Corobo HQ art 1

King Corobo, the protagonist of Little King's Story

The gameplay of Little King's Story revolves around Corobo's ability to command a small army of citizens and order them to accomplish various tasks, such as digging, fighting, and breaking obstacles, in a manner often compared to Pikmin. Each citizen starts as a Carefree Adult or Child with a unique name and amount of Life (HP), but can be assigned one of 11 Job Classes, each with their own specialities and capabilities. For example, Ripped Miners are the best at destroying rocks, and are uniquely capable of destroying large boulders. As well as these, special citizens will also be granted to Corobo through various story events and quests. Each citizen can be equipped with either a weapon or a set of armor to improve their abilities slightly, such as increasing damage output or increasing Life. King Corobo can only hold a limited amount of citizens in his Royal Guard, which starts at 5 but can be increased as the story progresses. The genre is therefore often considered a mixture of the RTS-RPG and action-adventure genres, with leisurely paced exploration and treasure-hunting alongside fast paced boss fights. The ultimate goal is to defeat all rival Kings and unify the World.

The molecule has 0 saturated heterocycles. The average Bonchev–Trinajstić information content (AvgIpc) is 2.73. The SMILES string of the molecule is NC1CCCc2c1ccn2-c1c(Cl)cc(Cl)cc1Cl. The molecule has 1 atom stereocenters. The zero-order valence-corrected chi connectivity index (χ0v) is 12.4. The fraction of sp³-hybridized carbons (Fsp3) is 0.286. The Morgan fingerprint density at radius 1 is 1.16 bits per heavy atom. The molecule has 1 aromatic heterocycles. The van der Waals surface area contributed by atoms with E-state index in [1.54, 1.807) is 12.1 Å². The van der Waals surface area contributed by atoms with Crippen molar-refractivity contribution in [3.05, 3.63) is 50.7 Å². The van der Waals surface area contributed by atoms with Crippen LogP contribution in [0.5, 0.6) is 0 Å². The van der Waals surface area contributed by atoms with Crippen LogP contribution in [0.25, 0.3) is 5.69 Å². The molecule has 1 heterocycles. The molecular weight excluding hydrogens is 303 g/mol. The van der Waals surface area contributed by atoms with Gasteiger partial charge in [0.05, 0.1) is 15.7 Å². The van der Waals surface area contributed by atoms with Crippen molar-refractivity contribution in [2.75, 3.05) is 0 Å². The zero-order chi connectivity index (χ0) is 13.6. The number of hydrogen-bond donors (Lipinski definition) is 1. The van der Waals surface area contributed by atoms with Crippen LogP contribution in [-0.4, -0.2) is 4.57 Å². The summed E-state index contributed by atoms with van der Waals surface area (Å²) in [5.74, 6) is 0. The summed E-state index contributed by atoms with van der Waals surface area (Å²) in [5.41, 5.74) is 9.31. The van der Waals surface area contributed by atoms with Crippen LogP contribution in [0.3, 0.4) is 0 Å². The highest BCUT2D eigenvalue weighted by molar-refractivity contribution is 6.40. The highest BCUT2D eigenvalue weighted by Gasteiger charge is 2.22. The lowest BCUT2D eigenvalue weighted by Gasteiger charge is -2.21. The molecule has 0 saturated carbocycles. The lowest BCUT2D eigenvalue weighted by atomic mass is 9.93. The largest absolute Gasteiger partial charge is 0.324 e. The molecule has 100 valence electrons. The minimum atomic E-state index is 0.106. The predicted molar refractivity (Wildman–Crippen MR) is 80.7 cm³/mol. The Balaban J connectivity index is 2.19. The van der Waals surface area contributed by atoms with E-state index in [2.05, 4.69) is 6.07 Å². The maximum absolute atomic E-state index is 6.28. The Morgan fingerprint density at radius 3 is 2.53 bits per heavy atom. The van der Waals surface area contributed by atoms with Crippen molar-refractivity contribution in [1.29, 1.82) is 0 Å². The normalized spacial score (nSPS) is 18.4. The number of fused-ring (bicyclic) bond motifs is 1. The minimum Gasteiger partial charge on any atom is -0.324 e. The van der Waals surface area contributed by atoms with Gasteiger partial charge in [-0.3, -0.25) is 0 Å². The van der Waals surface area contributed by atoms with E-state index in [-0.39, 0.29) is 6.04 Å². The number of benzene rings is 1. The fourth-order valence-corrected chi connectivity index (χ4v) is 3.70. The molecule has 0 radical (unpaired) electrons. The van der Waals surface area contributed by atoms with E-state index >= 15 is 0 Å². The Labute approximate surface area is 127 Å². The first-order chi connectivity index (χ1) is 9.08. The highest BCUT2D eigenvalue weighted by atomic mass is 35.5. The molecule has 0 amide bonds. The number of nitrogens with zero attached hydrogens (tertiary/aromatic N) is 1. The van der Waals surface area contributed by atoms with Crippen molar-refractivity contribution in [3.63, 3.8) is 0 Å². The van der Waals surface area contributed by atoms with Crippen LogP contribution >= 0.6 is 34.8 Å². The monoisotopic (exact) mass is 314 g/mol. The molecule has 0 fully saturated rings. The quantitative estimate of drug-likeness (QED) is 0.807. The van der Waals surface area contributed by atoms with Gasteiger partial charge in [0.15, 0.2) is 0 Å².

The citizens themselves reside in the Kingdom of Alpoko, a hub world of sorts. The various townsfolk that can be hired by Corobo each have generated personalities: they may fall in love, have children, and have various opinions on the King. When they die, their friends and family from their life will attend their funeral. The job of a citizen will determine how they live each day in Alpoko: the Soldiers will guard the borders, while Lumberjacks will carry wood from Corobo's Forest to storage. The King may also order the construction of new buildings through the Kingdom Plan to unlock new Job Classes or gain more citizens through increased living space. After a building is complete, it can be tax collected or have its garbage rummaged through, which can net Corobo new weapons, armor and collectibles for various quests. The town-building aspects are therefore intrinsically linked to the combat and exploration present in the rest of the game. The director and producer of the game, Yoshiro Kimura, stated that the inspiration to create a safer hub area with citizens living out their daily lives came from the Animal Crossing series.